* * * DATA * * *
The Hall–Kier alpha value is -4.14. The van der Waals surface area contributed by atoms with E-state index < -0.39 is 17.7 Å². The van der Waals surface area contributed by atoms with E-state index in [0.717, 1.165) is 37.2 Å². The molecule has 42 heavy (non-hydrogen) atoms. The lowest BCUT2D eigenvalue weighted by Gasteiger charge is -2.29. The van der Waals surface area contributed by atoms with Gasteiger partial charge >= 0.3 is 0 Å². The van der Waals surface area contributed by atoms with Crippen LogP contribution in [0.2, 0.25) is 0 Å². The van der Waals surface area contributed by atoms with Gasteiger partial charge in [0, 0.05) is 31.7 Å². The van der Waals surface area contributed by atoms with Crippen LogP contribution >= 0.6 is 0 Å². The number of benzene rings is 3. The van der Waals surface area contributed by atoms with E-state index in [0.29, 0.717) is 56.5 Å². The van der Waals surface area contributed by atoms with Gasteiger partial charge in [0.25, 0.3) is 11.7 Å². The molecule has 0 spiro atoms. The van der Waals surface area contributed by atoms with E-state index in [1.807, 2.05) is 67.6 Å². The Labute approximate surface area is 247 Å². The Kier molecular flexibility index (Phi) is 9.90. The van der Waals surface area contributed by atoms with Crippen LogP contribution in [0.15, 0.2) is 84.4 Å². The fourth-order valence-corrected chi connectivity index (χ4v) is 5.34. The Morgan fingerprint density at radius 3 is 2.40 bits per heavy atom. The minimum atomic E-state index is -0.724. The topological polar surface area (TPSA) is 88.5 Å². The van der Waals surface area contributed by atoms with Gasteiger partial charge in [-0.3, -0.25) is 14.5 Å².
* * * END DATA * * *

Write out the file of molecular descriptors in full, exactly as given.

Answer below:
The Hall–Kier alpha value is -4.14. The van der Waals surface area contributed by atoms with E-state index < -0.39 is 17.7 Å². The van der Waals surface area contributed by atoms with E-state index in [0.717, 1.165) is 37.2 Å². The molecule has 42 heavy (non-hydrogen) atoms. The lowest BCUT2D eigenvalue weighted by Gasteiger charge is -2.29. The van der Waals surface area contributed by atoms with Gasteiger partial charge >= 0.3 is 0 Å². The van der Waals surface area contributed by atoms with Crippen LogP contribution in [0.2, 0.25) is 0 Å². The van der Waals surface area contributed by atoms with Gasteiger partial charge in [0, 0.05) is 31.7 Å². The van der Waals surface area contributed by atoms with Crippen LogP contribution >= 0.6 is 0 Å². The number of benzene rings is 3. The van der Waals surface area contributed by atoms with E-state index in [0.29, 0.717) is 56.5 Å². The van der Waals surface area contributed by atoms with Gasteiger partial charge in [0.25, 0.3) is 11.7 Å². The molecule has 0 spiro atoms. The van der Waals surface area contributed by atoms with E-state index in [1.807, 2.05) is 67.6 Å². The Labute approximate surface area is 247 Å². The Kier molecular flexibility index (Phi) is 9.90. The van der Waals surface area contributed by atoms with Crippen LogP contribution in [0.15, 0.2) is 84.4 Å². The fourth-order valence-corrected chi connectivity index (χ4v) is 5.34. The Morgan fingerprint density at radius 3 is 2.40 bits per heavy atom. The minimum atomic E-state index is -0.724. The topological polar surface area (TPSA) is 88.5 Å². The van der Waals surface area contributed by atoms with Gasteiger partial charge in [-0.3, -0.25) is 14.5 Å².